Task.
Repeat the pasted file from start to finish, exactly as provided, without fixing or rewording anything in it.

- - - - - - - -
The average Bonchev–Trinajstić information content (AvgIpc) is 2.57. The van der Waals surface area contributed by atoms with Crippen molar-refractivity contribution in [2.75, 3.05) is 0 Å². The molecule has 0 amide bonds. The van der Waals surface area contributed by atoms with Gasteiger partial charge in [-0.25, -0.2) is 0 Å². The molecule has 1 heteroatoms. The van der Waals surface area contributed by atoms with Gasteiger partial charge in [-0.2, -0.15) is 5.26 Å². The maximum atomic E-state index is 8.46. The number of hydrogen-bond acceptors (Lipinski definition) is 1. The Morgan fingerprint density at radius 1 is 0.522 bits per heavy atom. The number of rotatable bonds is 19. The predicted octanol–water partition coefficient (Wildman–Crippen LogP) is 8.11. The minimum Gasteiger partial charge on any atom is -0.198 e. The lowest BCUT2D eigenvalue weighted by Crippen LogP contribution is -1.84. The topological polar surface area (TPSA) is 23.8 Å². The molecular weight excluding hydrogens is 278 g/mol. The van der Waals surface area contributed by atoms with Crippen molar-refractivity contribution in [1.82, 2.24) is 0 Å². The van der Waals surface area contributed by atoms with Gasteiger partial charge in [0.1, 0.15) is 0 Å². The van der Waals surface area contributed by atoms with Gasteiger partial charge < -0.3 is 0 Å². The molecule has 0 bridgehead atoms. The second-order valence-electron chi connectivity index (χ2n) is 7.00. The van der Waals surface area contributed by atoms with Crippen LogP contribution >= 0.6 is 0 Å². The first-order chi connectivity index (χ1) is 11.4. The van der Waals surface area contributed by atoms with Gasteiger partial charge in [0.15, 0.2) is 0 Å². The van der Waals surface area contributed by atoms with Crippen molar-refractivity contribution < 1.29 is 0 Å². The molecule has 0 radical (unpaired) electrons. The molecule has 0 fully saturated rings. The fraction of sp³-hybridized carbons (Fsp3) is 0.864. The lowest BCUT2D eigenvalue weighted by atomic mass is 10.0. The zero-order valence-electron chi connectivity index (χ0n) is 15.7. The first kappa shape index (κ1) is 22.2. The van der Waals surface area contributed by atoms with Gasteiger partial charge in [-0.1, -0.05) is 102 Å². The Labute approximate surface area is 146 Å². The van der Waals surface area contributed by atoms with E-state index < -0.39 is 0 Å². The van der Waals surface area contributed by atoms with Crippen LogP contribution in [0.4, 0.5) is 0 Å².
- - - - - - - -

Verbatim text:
The average Bonchev–Trinajstić information content (AvgIpc) is 2.57. The van der Waals surface area contributed by atoms with Crippen molar-refractivity contribution in [2.75, 3.05) is 0 Å². The molecule has 0 amide bonds. The van der Waals surface area contributed by atoms with Gasteiger partial charge in [-0.25, -0.2) is 0 Å². The molecule has 1 heteroatoms. The van der Waals surface area contributed by atoms with Gasteiger partial charge in [-0.2, -0.15) is 5.26 Å². The maximum atomic E-state index is 8.46. The number of hydrogen-bond acceptors (Lipinski definition) is 1. The Morgan fingerprint density at radius 1 is 0.522 bits per heavy atom. The number of rotatable bonds is 19. The predicted octanol–water partition coefficient (Wildman–Crippen LogP) is 8.11. The minimum Gasteiger partial charge on any atom is -0.198 e. The lowest BCUT2D eigenvalue weighted by Crippen LogP contribution is -1.84. The topological polar surface area (TPSA) is 23.8 Å². The molecular weight excluding hydrogens is 278 g/mol. The van der Waals surface area contributed by atoms with Crippen molar-refractivity contribution in [1.82, 2.24) is 0 Å². The van der Waals surface area contributed by atoms with Gasteiger partial charge in [0.1, 0.15) is 0 Å². The van der Waals surface area contributed by atoms with Gasteiger partial charge < -0.3 is 0 Å². The molecule has 0 bridgehead atoms. The second-order valence-electron chi connectivity index (χ2n) is 7.00. The van der Waals surface area contributed by atoms with Crippen LogP contribution >= 0.6 is 0 Å². The first-order chi connectivity index (χ1) is 11.4. The van der Waals surface area contributed by atoms with Gasteiger partial charge in [0.15, 0.2) is 0 Å². The van der Waals surface area contributed by atoms with Crippen molar-refractivity contribution < 1.29 is 0 Å². The molecule has 0 radical (unpaired) electrons. The molecule has 0 fully saturated rings. The fraction of sp³-hybridized carbons (Fsp3) is 0.864. The lowest BCUT2D eigenvalue weighted by atomic mass is 10.0. The zero-order valence-electron chi connectivity index (χ0n) is 15.7. The first kappa shape index (κ1) is 22.2. The van der Waals surface area contributed by atoms with Gasteiger partial charge in [-0.1, -0.05) is 102 Å². The Labute approximate surface area is 146 Å². The van der Waals surface area contributed by atoms with E-state index < -0.39 is 0 Å². The van der Waals surface area contributed by atoms with Crippen LogP contribution in [0.4, 0.5) is 0 Å².